where d is the opening of the aperture 57 and z is the separation of the sustain electrodes 11.
One potential problem is fabricating fibers 17 containing more than one material. One potential method of forming these fibers 17 is to use hot glass/plastic extrusion to form preforms then draw the preforms into fiber using a fiber draw process. More than one material can be co-extruded to form the preforms. During the hot glass/plastic extrusion process two or more materials are forced to flow through an intricately shaped extrusion die where they flow together to form the preform with at least two dissimilar materials. Hot glass/plastic extrusion is a preferred method of forming preforms for the fiber draw containing multiple materials because tight tolerances can be held on both shape and size. In addition, both internal and external complicated shapes can be formed, which include apertures and lenses.
In order to generate more than one stereopair or more than two views across the viewing zone in front of the display, more than two sets of sustain electrodes are added to each top fiber 17. As an example,
where s is the separation between the plasma sustain electrode pairs and f is the focal length of the lenticular lens. The radius of curvature of the lens, rc, is related to the focal length by:
where n is the refractive index of the fiber material. θ is related to the observer distance, Od, and the image separation distance, is, by:
tan θ=i s/2O d
Therefore, the image is related to the fiber geometry by the equation:
i s /O d =s(n−1)/r c
As an example, assuming a fiber index (n) of 1.5 and a plasma separation (s) of 0.4 mm, to view a stereoscopic image at 20 inches away from the display the radius of curvature of the top fiber lenticular lens has to be 1.6 mm.
The lens function in the previously described lenticular lens fibers is formed by shaping the surface of the fiber to a specific radius of curvature. Although all of the previous examples depict a convex shape fiber surface, a concave fiber shape is also an object of the invention.
Another method of forming a fiber 17 with a lens 59 is to contain the lens within the fiber.
The surface shape of the lenticular lens can also be broken down into a Fresnel lens as shown in
A lens function may also be built into the bottom fibers 27 of the display.
Another aspect of building a lens function into the fiber is shown in
All of the above examples revolve around adding lenses to the top fiber 17 of a plasma display to create a three-dimensional display by varying the apparent depth of the image from the viewer. Creating a three-dimensional display using fibers 17 with the lens function and electrodes 11 is also realized in many other types of electronic displays without deviating from the general scope of the invention. Other displays include PALC displays, FEDs, CRTs, electroluminescent displays, and types of similar displays.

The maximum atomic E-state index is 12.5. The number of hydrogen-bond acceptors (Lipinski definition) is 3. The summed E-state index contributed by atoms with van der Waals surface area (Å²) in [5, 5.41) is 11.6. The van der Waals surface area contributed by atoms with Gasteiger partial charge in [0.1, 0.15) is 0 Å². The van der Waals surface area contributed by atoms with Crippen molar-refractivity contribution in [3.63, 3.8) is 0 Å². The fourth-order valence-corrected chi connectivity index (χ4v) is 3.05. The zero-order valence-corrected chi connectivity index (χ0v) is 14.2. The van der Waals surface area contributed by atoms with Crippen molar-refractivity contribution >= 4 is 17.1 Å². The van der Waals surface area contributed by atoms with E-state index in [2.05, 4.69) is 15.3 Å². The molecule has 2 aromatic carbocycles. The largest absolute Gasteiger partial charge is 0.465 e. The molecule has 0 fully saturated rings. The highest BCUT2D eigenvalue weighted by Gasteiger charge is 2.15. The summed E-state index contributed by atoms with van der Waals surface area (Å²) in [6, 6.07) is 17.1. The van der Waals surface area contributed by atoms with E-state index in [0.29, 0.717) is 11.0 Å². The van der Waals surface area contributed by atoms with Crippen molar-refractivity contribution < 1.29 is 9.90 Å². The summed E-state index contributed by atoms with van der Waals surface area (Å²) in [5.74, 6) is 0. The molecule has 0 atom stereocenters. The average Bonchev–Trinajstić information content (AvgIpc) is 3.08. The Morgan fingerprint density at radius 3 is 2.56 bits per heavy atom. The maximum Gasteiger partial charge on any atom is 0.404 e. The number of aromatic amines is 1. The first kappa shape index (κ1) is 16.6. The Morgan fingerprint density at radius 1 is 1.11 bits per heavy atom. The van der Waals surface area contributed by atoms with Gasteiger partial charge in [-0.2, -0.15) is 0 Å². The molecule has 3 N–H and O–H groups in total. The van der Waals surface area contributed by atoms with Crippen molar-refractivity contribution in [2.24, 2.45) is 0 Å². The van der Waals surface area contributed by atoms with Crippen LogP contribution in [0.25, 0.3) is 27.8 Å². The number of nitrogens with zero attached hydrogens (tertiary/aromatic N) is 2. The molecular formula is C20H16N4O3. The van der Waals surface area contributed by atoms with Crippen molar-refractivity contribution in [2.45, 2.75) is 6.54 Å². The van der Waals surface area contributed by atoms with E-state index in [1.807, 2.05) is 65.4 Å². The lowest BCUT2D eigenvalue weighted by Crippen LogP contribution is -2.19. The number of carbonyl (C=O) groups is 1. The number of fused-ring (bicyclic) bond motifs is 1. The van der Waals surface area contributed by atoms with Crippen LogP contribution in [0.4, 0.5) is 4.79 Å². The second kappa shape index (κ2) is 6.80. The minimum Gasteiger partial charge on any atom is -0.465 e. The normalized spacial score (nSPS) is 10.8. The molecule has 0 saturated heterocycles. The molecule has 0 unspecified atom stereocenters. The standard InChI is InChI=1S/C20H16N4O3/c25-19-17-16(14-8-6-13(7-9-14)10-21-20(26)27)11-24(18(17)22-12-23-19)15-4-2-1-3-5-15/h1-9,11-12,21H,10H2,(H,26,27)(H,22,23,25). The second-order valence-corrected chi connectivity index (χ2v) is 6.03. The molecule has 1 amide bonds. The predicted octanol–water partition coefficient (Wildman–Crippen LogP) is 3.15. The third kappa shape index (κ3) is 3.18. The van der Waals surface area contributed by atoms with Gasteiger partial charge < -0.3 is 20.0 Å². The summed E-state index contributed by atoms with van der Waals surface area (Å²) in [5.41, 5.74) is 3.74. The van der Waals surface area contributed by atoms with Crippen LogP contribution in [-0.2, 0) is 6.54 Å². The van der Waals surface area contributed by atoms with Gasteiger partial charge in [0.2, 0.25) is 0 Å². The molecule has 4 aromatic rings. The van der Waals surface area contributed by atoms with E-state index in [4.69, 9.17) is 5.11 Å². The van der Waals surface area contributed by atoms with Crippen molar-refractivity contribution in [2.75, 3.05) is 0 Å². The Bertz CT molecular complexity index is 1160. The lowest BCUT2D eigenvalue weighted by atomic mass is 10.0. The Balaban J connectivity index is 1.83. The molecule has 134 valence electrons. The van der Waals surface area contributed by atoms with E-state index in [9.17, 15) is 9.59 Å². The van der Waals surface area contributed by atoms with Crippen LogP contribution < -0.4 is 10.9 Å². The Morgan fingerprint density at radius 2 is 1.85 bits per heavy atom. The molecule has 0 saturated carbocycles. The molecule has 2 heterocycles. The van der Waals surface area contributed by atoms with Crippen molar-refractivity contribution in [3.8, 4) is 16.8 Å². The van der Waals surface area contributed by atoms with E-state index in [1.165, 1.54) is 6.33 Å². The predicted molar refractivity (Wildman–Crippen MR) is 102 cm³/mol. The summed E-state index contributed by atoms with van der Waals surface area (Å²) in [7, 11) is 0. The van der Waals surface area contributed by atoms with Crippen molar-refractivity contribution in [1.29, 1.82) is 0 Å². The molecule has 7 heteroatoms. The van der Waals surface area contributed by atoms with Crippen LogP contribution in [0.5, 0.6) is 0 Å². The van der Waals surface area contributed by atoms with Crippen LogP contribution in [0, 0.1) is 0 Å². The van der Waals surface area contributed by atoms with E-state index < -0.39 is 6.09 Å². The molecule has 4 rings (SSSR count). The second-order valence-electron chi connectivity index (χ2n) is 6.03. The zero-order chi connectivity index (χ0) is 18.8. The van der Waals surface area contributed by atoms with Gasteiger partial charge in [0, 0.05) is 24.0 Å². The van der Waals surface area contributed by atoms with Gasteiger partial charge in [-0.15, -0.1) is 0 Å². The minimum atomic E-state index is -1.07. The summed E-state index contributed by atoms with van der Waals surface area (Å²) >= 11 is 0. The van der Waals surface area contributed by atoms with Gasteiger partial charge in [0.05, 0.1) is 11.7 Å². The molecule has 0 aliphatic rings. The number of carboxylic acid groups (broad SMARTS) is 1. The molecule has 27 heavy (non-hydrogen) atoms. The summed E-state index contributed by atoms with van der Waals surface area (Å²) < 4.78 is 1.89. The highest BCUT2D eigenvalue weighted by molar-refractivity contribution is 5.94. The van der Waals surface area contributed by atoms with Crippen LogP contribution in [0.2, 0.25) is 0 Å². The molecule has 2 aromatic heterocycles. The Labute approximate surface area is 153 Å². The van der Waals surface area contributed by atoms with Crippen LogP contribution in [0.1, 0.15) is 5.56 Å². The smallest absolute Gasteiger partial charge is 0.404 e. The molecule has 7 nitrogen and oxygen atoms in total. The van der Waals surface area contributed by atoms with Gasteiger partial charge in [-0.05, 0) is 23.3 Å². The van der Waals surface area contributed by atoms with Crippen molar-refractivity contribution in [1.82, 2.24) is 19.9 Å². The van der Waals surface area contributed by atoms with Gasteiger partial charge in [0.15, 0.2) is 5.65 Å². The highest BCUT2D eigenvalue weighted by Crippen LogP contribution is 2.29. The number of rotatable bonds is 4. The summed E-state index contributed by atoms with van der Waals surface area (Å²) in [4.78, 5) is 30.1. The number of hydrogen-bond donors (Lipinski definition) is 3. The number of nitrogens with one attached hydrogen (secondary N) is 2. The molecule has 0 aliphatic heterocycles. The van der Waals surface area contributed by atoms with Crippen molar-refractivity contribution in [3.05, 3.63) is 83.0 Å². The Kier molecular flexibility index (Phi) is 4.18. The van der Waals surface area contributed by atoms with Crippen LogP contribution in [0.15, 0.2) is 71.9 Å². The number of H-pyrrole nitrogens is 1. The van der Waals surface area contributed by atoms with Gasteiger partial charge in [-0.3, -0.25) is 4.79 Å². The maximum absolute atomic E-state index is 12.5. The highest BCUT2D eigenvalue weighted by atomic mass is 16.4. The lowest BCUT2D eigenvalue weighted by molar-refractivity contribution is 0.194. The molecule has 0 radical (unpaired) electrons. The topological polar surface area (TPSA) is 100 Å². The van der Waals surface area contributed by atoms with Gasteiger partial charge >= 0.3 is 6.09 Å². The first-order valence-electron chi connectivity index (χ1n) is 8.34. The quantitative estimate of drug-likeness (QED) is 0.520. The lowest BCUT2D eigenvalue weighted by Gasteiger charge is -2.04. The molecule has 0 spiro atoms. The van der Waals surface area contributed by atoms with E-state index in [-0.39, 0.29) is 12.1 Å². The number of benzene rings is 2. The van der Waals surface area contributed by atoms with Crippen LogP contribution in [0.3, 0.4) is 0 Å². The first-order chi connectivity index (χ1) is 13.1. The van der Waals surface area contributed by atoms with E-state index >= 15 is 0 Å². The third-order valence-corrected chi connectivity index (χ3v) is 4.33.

Examples of how the technology can be used to create a three-dimensional PALC display are shown in
To display an image with varying depth on the PALC display, voltages have to be applied to different electrodes 11 at the different pixel locations. The resolution of the depth map is increased by applying voltages to adjacent wire electrodes 11 in a given pixel location. Therefore, to increase the resolution of depth in the top fiber 17 in
To display an image with varying depth on a plasma display, a plasma discharge is created between different electrodes 11 at different pixel locations across the top fiber 17. However, referring back to
Examples of how the technology can be used to create a three-dimensional FED display are shown in
Accordingly, it is to be understood that the embodiments of the invention herein described are merely illustrative of the application of the principles of the invention. Reference herein to details of the illustrated embodiments are not intended to limit the scope of the claims, which themselves recite those features regarded as essential to the invention.
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|U.S. Classification||385/33, 385/15, 385/31|
|Mar 1, 2010||REMI||Maintenance fee reminder mailed|
|Jul 23, 2010||SULP||Surcharge for late payment|
|Jul 23, 2010||FPAY||Fee payment|
Year of fee payment: 4
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Effective date: 20140725